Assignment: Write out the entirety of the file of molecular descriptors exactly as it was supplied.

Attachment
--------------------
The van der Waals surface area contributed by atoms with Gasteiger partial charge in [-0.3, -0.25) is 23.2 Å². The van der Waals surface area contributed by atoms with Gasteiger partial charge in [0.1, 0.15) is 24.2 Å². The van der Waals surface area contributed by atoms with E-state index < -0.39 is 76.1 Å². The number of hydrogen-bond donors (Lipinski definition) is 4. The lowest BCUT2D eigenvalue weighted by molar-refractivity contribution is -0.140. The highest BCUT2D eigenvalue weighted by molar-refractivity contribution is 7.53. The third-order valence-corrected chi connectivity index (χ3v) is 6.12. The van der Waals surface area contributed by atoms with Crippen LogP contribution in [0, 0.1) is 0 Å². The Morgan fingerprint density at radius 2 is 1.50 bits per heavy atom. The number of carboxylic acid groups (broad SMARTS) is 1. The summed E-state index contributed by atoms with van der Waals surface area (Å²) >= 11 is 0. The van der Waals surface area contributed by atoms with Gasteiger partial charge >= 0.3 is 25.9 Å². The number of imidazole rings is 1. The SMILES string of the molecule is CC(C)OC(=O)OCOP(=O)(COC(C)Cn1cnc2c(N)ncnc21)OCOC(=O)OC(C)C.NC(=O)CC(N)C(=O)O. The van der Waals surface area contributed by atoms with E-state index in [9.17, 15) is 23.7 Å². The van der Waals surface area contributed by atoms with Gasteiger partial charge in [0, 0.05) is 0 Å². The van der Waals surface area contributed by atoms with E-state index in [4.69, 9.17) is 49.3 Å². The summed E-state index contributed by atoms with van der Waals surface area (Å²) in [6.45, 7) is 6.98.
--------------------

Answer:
The van der Waals surface area contributed by atoms with Gasteiger partial charge in [-0.3, -0.25) is 23.2 Å². The van der Waals surface area contributed by atoms with Gasteiger partial charge in [0.1, 0.15) is 24.2 Å². The van der Waals surface area contributed by atoms with E-state index < -0.39 is 76.1 Å². The number of hydrogen-bond donors (Lipinski definition) is 4. The lowest BCUT2D eigenvalue weighted by molar-refractivity contribution is -0.140. The highest BCUT2D eigenvalue weighted by molar-refractivity contribution is 7.53. The third-order valence-corrected chi connectivity index (χ3v) is 6.12. The van der Waals surface area contributed by atoms with Crippen LogP contribution in [0, 0.1) is 0 Å². The Morgan fingerprint density at radius 2 is 1.50 bits per heavy atom. The number of carboxylic acid groups (broad SMARTS) is 1. The summed E-state index contributed by atoms with van der Waals surface area (Å²) >= 11 is 0. The van der Waals surface area contributed by atoms with Gasteiger partial charge >= 0.3 is 25.9 Å². The number of imidazole rings is 1. The SMILES string of the molecule is CC(C)OC(=O)OCOP(=O)(COC(C)Cn1cnc2c(N)ncnc21)OCOC(=O)OC(C)C.NC(=O)CC(N)C(=O)O. The van der Waals surface area contributed by atoms with E-state index in [9.17, 15) is 23.7 Å². The van der Waals surface area contributed by atoms with Gasteiger partial charge in [0, 0.05) is 0 Å². The van der Waals surface area contributed by atoms with E-state index in [4.69, 9.17) is 49.3 Å². The summed E-state index contributed by atoms with van der Waals surface area (Å²) in [6.45, 7) is 6.98.